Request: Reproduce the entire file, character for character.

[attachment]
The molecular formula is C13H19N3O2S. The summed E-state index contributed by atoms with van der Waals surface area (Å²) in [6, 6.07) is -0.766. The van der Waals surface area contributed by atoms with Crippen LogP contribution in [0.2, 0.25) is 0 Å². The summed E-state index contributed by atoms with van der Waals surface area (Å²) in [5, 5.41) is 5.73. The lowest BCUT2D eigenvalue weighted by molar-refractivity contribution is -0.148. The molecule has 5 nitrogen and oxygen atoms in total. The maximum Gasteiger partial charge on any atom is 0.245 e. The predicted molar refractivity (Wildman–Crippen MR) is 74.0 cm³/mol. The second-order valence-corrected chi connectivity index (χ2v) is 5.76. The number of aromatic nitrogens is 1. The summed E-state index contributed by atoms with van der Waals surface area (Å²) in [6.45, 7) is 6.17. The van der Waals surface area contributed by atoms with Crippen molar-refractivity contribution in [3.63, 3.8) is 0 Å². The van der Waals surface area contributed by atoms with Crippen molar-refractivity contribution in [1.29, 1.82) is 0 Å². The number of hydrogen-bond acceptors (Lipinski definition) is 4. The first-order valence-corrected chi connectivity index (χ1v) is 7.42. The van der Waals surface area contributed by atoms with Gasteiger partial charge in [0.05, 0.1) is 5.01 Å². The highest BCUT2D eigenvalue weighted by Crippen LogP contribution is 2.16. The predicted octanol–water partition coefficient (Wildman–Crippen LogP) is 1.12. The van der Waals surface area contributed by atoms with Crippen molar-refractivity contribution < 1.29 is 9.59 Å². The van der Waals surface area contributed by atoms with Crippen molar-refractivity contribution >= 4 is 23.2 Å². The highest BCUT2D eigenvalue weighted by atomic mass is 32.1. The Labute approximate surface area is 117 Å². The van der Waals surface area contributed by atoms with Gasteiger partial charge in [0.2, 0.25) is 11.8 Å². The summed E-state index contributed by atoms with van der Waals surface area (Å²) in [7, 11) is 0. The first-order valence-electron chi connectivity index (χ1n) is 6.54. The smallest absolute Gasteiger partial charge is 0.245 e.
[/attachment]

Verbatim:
The molecular formula is C13H19N3O2S. The summed E-state index contributed by atoms with van der Waals surface area (Å²) in [6, 6.07) is -0.766. The van der Waals surface area contributed by atoms with Crippen LogP contribution in [0.2, 0.25) is 0 Å². The summed E-state index contributed by atoms with van der Waals surface area (Å²) in [5, 5.41) is 5.73. The lowest BCUT2D eigenvalue weighted by molar-refractivity contribution is -0.148. The molecule has 5 nitrogen and oxygen atoms in total. The maximum Gasteiger partial charge on any atom is 0.245 e. The predicted molar refractivity (Wildman–Crippen MR) is 74.0 cm³/mol. The second-order valence-corrected chi connectivity index (χ2v) is 5.76. The number of aromatic nitrogens is 1. The summed E-state index contributed by atoms with van der Waals surface area (Å²) in [6.45, 7) is 6.17. The van der Waals surface area contributed by atoms with Crippen molar-refractivity contribution in [3.63, 3.8) is 0 Å². The van der Waals surface area contributed by atoms with Crippen molar-refractivity contribution in [1.29, 1.82) is 0 Å². The number of hydrogen-bond acceptors (Lipinski definition) is 4. The first-order valence-corrected chi connectivity index (χ1v) is 7.42. The van der Waals surface area contributed by atoms with Gasteiger partial charge in [0.05, 0.1) is 5.01 Å². The highest BCUT2D eigenvalue weighted by Crippen LogP contribution is 2.16. The predicted octanol–water partition coefficient (Wildman–Crippen LogP) is 1.12. The van der Waals surface area contributed by atoms with Crippen molar-refractivity contribution < 1.29 is 9.59 Å². The van der Waals surface area contributed by atoms with Crippen molar-refractivity contribution >= 4 is 23.2 Å². The highest BCUT2D eigenvalue weighted by atomic mass is 32.1. The Labute approximate surface area is 117 Å². The van der Waals surface area contributed by atoms with Gasteiger partial charge in [0.2, 0.25) is 11.8 Å². The summed E-state index contributed by atoms with van der Waals surface area (Å²) in [7, 11) is 0. The first-order valence-electron chi connectivity index (χ1n) is 6.54. The smallest absolute Gasteiger partial charge is 0.245 e.